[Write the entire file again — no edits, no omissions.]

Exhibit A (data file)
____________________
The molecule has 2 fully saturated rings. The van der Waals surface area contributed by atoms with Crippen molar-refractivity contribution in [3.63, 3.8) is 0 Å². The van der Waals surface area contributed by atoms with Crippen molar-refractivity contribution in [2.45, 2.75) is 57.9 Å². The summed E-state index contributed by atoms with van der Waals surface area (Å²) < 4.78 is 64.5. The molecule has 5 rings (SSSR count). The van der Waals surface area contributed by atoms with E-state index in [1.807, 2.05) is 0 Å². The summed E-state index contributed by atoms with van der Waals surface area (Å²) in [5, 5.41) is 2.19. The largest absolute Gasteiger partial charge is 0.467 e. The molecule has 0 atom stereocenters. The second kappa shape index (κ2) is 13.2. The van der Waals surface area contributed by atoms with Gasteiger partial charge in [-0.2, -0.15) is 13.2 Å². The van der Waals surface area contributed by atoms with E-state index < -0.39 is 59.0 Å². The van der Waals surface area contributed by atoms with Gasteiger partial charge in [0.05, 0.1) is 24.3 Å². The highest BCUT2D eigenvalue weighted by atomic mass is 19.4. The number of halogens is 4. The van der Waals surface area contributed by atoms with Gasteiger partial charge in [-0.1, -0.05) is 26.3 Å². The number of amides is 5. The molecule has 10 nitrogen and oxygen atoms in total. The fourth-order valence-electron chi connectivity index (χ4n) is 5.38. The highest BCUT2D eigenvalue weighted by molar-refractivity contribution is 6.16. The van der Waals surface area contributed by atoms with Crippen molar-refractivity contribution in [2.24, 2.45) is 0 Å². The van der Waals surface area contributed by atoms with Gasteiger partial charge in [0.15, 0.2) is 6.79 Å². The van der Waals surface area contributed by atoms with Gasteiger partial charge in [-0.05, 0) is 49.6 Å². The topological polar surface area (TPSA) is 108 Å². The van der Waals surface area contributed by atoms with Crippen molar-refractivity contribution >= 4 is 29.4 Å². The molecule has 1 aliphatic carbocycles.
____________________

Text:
The molecule has 2 fully saturated rings. The van der Waals surface area contributed by atoms with Crippen molar-refractivity contribution in [3.63, 3.8) is 0 Å². The van der Waals surface area contributed by atoms with Crippen molar-refractivity contribution in [2.45, 2.75) is 57.9 Å². The summed E-state index contributed by atoms with van der Waals surface area (Å²) < 4.78 is 64.5. The molecule has 5 rings (SSSR count). The van der Waals surface area contributed by atoms with E-state index in [1.807, 2.05) is 0 Å². The summed E-state index contributed by atoms with van der Waals surface area (Å²) in [5, 5.41) is 2.19. The largest absolute Gasteiger partial charge is 0.467 e. The molecule has 0 atom stereocenters. The second kappa shape index (κ2) is 13.2. The van der Waals surface area contributed by atoms with Gasteiger partial charge in [-0.2, -0.15) is 13.2 Å². The van der Waals surface area contributed by atoms with E-state index < -0.39 is 59.0 Å². The van der Waals surface area contributed by atoms with Gasteiger partial charge in [0.05, 0.1) is 24.3 Å². The highest BCUT2D eigenvalue weighted by atomic mass is 19.4. The number of halogens is 4. The van der Waals surface area contributed by atoms with Gasteiger partial charge in [-0.1, -0.05) is 26.3 Å². The number of amides is 5. The molecule has 10 nitrogen and oxygen atoms in total. The fourth-order valence-electron chi connectivity index (χ4n) is 5.38. The highest BCUT2D eigenvalue weighted by molar-refractivity contribution is 6.16. The van der Waals surface area contributed by atoms with Crippen molar-refractivity contribution in [2.24, 2.45) is 0 Å². The van der Waals surface area contributed by atoms with Gasteiger partial charge in [0.15, 0.2) is 6.79 Å². The van der Waals surface area contributed by atoms with Gasteiger partial charge in [-0.05, 0) is 49.6 Å². The topological polar surface area (TPSA) is 108 Å². The van der Waals surface area contributed by atoms with Crippen molar-refractivity contribution >= 4 is 29.4 Å². The molecule has 1 aliphatic carbocycles.